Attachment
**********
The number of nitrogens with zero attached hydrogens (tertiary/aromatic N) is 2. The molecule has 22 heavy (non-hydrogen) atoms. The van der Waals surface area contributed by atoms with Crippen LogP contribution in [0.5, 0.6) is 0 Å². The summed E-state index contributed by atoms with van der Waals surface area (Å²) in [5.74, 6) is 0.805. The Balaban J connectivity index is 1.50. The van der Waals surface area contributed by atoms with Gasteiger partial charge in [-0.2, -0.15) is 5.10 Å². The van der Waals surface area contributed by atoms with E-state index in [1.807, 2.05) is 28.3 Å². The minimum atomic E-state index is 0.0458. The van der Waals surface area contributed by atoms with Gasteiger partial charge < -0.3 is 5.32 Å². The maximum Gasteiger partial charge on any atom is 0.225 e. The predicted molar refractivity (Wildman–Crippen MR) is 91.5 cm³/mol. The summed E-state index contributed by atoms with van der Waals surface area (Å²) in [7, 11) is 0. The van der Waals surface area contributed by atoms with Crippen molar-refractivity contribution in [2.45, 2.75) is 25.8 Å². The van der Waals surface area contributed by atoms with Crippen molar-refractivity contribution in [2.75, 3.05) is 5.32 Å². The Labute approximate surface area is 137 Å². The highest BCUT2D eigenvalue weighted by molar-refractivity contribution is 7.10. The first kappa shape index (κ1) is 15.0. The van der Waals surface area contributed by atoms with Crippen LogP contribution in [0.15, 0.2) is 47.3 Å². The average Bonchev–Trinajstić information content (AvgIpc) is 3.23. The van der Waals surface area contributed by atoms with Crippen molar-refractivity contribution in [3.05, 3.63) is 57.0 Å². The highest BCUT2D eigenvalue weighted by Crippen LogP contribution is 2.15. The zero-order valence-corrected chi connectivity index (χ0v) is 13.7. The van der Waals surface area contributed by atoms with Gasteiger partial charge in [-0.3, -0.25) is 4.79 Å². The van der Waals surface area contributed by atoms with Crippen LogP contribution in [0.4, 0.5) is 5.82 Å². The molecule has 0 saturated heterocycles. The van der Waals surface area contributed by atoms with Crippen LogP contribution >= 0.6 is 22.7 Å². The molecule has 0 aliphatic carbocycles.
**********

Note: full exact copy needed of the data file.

The number of nitrogens with zero attached hydrogens (tertiary/aromatic N) is 2. The molecule has 22 heavy (non-hydrogen) atoms. The van der Waals surface area contributed by atoms with Crippen LogP contribution in [0.5, 0.6) is 0 Å². The summed E-state index contributed by atoms with van der Waals surface area (Å²) in [5.74, 6) is 0.805. The Balaban J connectivity index is 1.50. The van der Waals surface area contributed by atoms with Gasteiger partial charge in [-0.2, -0.15) is 5.10 Å². The van der Waals surface area contributed by atoms with E-state index in [1.807, 2.05) is 28.3 Å². The minimum atomic E-state index is 0.0458. The van der Waals surface area contributed by atoms with Gasteiger partial charge < -0.3 is 5.32 Å². The maximum Gasteiger partial charge on any atom is 0.225 e. The predicted molar refractivity (Wildman–Crippen MR) is 91.5 cm³/mol. The summed E-state index contributed by atoms with van der Waals surface area (Å²) in [7, 11) is 0. The van der Waals surface area contributed by atoms with Crippen molar-refractivity contribution in [2.45, 2.75) is 25.8 Å². The van der Waals surface area contributed by atoms with Crippen molar-refractivity contribution in [2.75, 3.05) is 5.32 Å². The Labute approximate surface area is 137 Å². The highest BCUT2D eigenvalue weighted by molar-refractivity contribution is 7.10. The first kappa shape index (κ1) is 15.0. The van der Waals surface area contributed by atoms with Crippen LogP contribution in [0.15, 0.2) is 47.3 Å². The average Bonchev–Trinajstić information content (AvgIpc) is 3.23. The van der Waals surface area contributed by atoms with Crippen molar-refractivity contribution in [3.05, 3.63) is 57.0 Å². The highest BCUT2D eigenvalue weighted by Crippen LogP contribution is 2.15. The zero-order valence-corrected chi connectivity index (χ0v) is 13.7. The van der Waals surface area contributed by atoms with Gasteiger partial charge in [-0.3, -0.25) is 4.79 Å². The van der Waals surface area contributed by atoms with Crippen LogP contribution in [0.4, 0.5) is 5.82 Å². The molecule has 0 saturated heterocycles. The van der Waals surface area contributed by atoms with Crippen LogP contribution >= 0.6 is 22.7 Å². The molecule has 0 aliphatic carbocycles.